Friday 27 April 2012

Maeve Gilmore: Titus Awakes: The Lost Book of Gormenghast (2011)

The Gormenghast trilogy, by far Mervyn Peake's best known work as a writer, has many fans, including myself. And fans always want more, so we were intrigued when the publication of Titus Awakes was announced last year. Maeve Gilmore was Peake's widow (and, like her husband, an artist), who edited the fascinating but uneven compilation of Peake's less well known work, Peake's Progress. One of the items included there was the sketchy plan which eventually became Titus Awakes: a list of single words which form the themes of each of the chapters. There was also a draft of the first chapter, which I don't think was included (my copy of Peake's Progress being packed in a cardboard box in the garage, I can't easily check). Ironically, this completion of a lost novel was itself lost on Gilmmore's death in the eighties, only to be found in 2011.

The end of Titus Alone found Titus wandering in the vicinity of his ancestral home, Gormenghast Castle, before deciding to leave again. Titus Awakes begins at this point, with a brief scene between the Countess, Titus' mother, and Doctor Prunesquallor, also a character in the earlier books and fellow inhabitant of the castle. After these couple of pages, the rest of the chapter follows Titus closely, as he descends from the mountain on which the castle is built and sets off again. This is the end of the material that Peake wrote, and Gilmore then continues in the same vein.

The story consists of a series of bizarre adventures, much like those in Titus Alone, until the young man ends up in Sark, a plan which Peake divulged to his wife. Once this happens, the story has much more life; Maeve Gilmore was pretty clearly more comfortable writing about a real place familiar to her. Parts are clearly based on the writer's own life (and acknowledged as such in the introduction). This includes a sombre episode in which Titus, working temporarily at a mental hospital, meets Mervyn Peake as a patient visited by his wife Maeve Gilmore. Though all three do leave the hospital - Peake being misdiagnosed - its unending grey hopelessness is portrayed in what is probably the best written and certainly the most striking section of the novel.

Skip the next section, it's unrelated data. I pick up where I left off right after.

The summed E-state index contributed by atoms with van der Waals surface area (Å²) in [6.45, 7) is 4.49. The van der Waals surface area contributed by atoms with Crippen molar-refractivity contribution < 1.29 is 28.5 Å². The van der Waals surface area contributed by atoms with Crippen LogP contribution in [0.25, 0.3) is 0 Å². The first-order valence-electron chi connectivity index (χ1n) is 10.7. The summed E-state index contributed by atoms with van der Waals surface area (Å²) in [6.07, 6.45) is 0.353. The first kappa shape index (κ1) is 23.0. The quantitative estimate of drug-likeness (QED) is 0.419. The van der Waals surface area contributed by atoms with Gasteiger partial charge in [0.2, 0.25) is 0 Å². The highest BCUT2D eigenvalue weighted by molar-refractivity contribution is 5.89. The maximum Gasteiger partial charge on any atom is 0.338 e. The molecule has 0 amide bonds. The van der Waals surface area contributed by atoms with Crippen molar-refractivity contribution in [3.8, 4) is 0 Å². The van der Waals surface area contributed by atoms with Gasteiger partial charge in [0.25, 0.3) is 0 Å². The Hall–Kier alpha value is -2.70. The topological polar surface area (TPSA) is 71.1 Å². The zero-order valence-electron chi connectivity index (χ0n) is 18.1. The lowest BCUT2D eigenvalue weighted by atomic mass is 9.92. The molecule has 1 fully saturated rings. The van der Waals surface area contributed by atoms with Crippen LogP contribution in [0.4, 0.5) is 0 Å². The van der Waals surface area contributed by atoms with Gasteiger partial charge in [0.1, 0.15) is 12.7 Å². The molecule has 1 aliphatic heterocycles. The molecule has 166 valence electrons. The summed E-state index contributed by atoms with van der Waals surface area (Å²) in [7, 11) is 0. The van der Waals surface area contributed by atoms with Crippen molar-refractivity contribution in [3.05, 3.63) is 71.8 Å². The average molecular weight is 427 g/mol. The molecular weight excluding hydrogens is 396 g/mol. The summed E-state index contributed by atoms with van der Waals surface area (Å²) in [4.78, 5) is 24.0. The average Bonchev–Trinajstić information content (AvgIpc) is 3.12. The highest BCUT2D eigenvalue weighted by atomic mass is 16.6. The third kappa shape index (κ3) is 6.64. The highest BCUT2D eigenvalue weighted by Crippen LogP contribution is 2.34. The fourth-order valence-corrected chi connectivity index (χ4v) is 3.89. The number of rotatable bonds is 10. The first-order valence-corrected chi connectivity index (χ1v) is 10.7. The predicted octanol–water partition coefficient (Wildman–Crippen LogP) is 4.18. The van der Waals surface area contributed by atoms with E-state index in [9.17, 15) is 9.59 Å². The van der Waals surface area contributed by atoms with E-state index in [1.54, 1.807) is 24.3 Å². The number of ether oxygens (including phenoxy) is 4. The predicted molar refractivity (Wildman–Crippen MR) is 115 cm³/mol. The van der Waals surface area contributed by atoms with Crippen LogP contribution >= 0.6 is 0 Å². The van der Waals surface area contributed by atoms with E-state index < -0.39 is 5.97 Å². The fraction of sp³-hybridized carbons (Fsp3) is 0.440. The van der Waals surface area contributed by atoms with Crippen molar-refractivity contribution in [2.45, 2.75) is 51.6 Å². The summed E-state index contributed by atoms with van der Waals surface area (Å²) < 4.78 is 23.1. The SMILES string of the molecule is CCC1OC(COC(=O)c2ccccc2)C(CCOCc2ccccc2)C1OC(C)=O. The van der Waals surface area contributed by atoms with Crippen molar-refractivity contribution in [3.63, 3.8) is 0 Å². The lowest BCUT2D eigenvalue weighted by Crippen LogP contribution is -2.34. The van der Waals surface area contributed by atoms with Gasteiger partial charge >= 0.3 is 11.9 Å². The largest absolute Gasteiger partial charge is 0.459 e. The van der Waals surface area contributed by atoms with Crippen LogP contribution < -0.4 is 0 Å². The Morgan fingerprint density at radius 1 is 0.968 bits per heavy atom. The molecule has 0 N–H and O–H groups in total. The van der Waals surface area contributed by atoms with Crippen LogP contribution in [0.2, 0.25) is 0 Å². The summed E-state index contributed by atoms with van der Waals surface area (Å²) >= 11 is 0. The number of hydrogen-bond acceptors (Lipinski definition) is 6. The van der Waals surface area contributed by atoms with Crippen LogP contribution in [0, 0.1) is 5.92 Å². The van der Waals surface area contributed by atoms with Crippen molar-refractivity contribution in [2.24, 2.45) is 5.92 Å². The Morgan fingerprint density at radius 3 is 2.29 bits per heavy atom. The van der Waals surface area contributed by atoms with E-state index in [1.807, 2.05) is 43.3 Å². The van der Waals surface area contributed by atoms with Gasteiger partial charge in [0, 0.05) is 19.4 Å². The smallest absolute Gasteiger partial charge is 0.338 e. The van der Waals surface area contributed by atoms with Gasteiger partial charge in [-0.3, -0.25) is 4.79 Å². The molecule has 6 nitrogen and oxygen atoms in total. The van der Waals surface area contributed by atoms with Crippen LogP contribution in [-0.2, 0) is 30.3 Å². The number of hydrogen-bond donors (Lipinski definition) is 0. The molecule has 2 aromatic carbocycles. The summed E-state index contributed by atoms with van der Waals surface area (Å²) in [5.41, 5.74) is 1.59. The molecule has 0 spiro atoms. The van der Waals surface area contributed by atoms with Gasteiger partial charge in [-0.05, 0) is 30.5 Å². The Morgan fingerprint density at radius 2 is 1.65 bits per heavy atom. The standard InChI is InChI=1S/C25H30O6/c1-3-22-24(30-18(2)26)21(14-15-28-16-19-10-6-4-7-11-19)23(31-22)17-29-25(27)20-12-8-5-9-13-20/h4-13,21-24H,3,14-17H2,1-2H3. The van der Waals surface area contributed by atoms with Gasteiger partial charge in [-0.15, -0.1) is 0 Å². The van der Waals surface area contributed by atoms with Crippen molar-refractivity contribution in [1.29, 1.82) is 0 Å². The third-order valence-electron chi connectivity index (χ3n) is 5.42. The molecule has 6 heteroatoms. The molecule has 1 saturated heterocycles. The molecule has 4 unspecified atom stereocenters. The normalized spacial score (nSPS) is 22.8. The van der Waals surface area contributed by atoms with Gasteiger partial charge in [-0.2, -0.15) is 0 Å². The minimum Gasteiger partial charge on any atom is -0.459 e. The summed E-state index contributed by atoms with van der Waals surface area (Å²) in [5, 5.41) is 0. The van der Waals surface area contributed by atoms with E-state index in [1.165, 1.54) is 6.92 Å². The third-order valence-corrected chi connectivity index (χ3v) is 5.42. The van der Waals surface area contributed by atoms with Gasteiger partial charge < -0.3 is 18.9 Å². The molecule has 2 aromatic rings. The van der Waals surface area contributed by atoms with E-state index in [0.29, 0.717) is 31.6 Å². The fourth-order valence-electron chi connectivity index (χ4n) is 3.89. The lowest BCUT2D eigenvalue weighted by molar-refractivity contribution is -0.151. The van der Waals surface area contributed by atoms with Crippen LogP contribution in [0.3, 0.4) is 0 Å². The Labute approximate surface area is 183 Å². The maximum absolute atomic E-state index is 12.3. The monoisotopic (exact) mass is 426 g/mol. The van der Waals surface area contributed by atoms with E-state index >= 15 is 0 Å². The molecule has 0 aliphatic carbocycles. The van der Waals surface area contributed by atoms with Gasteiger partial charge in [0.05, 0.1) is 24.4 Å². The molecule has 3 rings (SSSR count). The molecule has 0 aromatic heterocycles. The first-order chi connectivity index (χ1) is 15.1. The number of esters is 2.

The intention of the story, as in Titus Alone, is to use some of the external details of the situations in which Titus finds himself as allegorical mirrors of his growth as an individual. This means that the narrative is again heavily focused on the protagonist. I find this something of a problem with both books, as to me, and, I suspect, to many other readers, the most interesting aspect of Titus Groan and Gormenghast is the castle and the strange, ritualised lives of the grotesques who live there. While Titus psychologically needs to escape, and never quite manages to do so, the young man at the end is not as interesting as he is as the Earl of Groan, centre of the castle's culture, and the people he meets, no matter how strange, are never as interesting as the inhabitants of the castle. It must be said, too, that Peake's imagination for the bizarre is better than Gilmore's, making Titus Alone a more interesting read than Titus Awakes.

Titus Awakes is no masterpiece, no stunning new addition to the Peake canon. Few readers will have been expecting it to be, especially if Titus Alone seems less than stellar to them already. What it does offer is a glimpse at the intentions which Peake had for the later adventures of his best known character, and a measure of resolution to a story which was lacking it. My overall rating - 6/10, mainly because it is most like my least favourite novel in the original trilogy.

Edition: Vintage Books, 2011
Review number: 1454